A team of international researchers have found that China’s measures to control and reduce emissions from its coal-fired power plants have been effective.
Between 2005 and 2015, coal-fired power generation grew by more than 97% in China, leading to a spike in air pollution.
To combat this, China introduced three main policies for coal-fired power plants: improving efficiency by promoting large plants and decommissioning small ones; bringing in national emission cap requirements by installing end-of-pipe control devices; and introducing ultra-low emission standards.
A team of researchers from China, France and the US have now measured the effect these policies have had on emissions. Their results show that China’s efforts on emission reductions, air quality improvement and human health protection have been effective overall.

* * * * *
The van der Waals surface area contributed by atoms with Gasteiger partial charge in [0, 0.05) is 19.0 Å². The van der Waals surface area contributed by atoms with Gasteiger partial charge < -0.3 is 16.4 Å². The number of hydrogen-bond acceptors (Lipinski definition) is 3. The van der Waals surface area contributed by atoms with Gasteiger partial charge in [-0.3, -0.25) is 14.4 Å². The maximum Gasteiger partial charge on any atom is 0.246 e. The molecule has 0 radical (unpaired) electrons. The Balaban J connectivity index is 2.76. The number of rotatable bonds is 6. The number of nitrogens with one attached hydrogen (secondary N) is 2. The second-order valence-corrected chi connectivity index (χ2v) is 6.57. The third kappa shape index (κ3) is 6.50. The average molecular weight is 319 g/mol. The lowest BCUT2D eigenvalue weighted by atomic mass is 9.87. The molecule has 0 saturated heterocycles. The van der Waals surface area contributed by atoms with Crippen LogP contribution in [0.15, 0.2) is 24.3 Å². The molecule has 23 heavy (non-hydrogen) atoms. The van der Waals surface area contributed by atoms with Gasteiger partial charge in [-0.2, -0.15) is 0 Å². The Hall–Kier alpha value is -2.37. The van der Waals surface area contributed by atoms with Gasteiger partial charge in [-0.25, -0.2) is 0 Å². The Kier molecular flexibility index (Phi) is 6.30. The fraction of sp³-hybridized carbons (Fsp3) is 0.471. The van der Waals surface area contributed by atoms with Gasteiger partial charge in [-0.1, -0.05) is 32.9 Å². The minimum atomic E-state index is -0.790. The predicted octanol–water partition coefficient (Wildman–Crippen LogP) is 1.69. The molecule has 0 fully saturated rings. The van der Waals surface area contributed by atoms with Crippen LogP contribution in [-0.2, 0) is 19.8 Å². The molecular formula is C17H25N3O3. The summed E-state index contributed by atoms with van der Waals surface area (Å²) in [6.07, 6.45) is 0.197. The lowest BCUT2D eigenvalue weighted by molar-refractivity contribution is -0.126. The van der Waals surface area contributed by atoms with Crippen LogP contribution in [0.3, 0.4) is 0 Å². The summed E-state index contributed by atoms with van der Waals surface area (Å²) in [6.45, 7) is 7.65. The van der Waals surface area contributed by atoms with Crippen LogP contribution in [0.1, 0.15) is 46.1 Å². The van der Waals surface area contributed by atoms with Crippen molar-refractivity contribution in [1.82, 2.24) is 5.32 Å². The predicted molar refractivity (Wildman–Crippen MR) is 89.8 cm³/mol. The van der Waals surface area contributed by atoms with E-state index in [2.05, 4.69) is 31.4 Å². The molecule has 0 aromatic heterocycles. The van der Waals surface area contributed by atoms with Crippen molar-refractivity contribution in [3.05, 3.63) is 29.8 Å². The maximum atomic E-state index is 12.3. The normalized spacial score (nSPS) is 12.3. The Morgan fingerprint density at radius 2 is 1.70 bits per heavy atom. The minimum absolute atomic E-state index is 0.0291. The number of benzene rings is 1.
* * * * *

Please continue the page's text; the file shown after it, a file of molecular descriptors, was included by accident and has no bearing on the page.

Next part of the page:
“We found that the upgrading of end-pipe control facilities could reduce PM2.5 exposures by 7.9 ug/m3 and avoid 111,900 premature deaths annually. Meanwhile, the early retirement of small and low-efficiency units could reduce PM2.5 exposures by 2.1 ug/m3 and avoid 31,400 annual premature deaths,” said Fei Lui from the Universities Space Research Association in the US.
“This suggests similar measures could be taken in countries such as India to enable the reduction of emissions alongside rapid economic development.”
Image credit: Rose Davies via Flickr